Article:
There was a time when you could move all your stuff with a buddy, a van and a six pack of cheap brews to bribe said friend. But those days are in your rearview mirror. So, like most grown-ups, you will need to hire movers.

A top company should take good care of your possessions while moving them from home A to home B, respecting your time, your spaces and your stuff. Checkbook.org’s ratings of area moving companies will help you find a business that will do a good job.

Through a special arrangement, Star Tribune readers can access Checkbook’s ratings of area moving companies for free through Nov. 5 by visiting Checkbook.org/StarTribune/movers.

Think first about what services you need. You will save a lot of money by doing some or a lot of the work yourself. You will save the most by packing your own stuff. On most local moves, paying a moving company to do all the packing doubles your costs.

For whatever help you need, be sure to get prices from several companies.

Estimates should detail the services to be performed and include an inventory of items to be moved; otherwise, on moving day you may get into a dispute with a mover who wants to charge extra for work you thought the estimate included.

Checkbook’s undercover shoppers collected prices for two local moves and three hypothetical long-distance moves, and for each job found dramatic company-to-company price differences.

For example, quotes to move the contents of a four-bedroom house from Bloomington to Burnsville ranged from $1,700 to $3,600. Prices to move a townhouse from Woodbury to St. Paul ranged from $550 to more than $1,200. To move 10,000 pounds of goods from Minneapolis to Berkeley, Calif., estimates ranged from $7,000 to $14,000.

For intrastate moves of 50 miles or fewer, companies typically charge based on hourly rates for the number of workers and number of hours it takes to pack, load, move and unload household goods. The only way to get a good price is to shop around.

Unfortunately, Minnesota law does not allow movers to offer binding estimates. In fact, it doesn’t even require movers to provide estimates.

If the job takes more time than estimated, a company can charge substantially more than the estimate. This means customers are exposed to the possibility of being lowballed — and hiring a company that has a low estimate when a company with a higher estimate might do the job for less. On the other hand, the law does prohibit movers from charging for more hours than a move actually requires.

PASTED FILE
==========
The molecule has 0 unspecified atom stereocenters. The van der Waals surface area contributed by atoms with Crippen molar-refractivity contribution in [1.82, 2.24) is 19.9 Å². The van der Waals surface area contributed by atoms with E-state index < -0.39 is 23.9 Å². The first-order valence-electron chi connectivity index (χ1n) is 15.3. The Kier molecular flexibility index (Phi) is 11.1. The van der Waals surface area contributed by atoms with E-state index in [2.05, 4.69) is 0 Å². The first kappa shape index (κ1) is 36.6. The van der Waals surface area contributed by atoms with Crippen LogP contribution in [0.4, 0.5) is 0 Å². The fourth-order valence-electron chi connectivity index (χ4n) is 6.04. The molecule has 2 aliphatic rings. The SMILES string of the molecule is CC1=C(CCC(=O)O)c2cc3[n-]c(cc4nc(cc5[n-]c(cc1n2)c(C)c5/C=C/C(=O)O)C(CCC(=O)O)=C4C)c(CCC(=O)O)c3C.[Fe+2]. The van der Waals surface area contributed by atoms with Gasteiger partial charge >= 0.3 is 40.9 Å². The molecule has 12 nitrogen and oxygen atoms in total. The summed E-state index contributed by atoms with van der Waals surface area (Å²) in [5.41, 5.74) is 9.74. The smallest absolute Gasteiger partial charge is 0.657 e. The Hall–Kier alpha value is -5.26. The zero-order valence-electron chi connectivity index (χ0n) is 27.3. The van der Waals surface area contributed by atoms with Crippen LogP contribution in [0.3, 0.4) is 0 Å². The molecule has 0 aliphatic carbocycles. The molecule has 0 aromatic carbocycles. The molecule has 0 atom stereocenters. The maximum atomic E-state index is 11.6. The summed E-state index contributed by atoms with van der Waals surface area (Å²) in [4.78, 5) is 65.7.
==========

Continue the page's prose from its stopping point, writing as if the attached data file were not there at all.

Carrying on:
For interstate moves, moving companies can and do provide binding-price proposals, if asked. For these moves, companies operate under a tariff system that calculates the cost of moves using weight and mileage, not hours. Company tariffs also stipulate special charges for packing and exceptional matters, such as storage, extra stops and waiting time.

However, a company’s specific tariff rate for a given move is somewhat irrelevant because it can still impose exceptions to its filed tariff rates. Usually a company agrees to discount its tariff rate, or portions of its tariff rate, by a specified percentage. It might, for example, offer a 35% discount for the long-haul part of its charges and a 20% discount for packing.

For long-distance moves, we advise you to get either binding estimates or estimates with a binding maximum.

If you need storage services, or if your goods will be placed into storage while awaiting transfer during a long-distance move, get prices for it and obtain documents indicating where the goods will be stored and check on the charges. If possible, inspect the storage facility. Also get proof that insurance will cover your belongings against theft, fire and other risks while in storage, because insurance for goods in transit won’t cover them during long-term storage.

During your move, be on the scene — and attentive — when your belongings are loaded and unloaded. Make sure the moving company prepares an inventory of your belongings. Carefully read the bill of lading before you sign it. Later, as your goods are unloaded, check the condition of each item. Do not sign anything without first noting any damage that has occurred.

If you find damage after the movers leave, notify the company promptly, and keep the broken items and packing materials as you found them in the box, so the mover’s claims representative can check them.

Finally, when shopping for a mover beware of brokers. Several brokers operate on the internet, often disguising themselves as local-moving outfits. These companies do not own or operate any trucks or employ movers; they simply collect a deposit and arrange for a moving company to handle your move.

The problem with such arrangements is that you have no control over who actually performs the work. Since the broker chooses the mover, you may get stuck with an inferior outfit.

And because the broker typically collects its fee upfront, it may be uninterested in mediating disputes with the mover.

 

Twin Cities Consumers’ Checkbook magazine and Checkbook.org is a nonprofit organization with a mission to help consumers get the best service and lowest prices. We are supported by consumers and take no money from the service providers we evaluate. See ratings of area carpet stores free of charge until Nov. 5 at Checkbook.org/StarTribune/movers.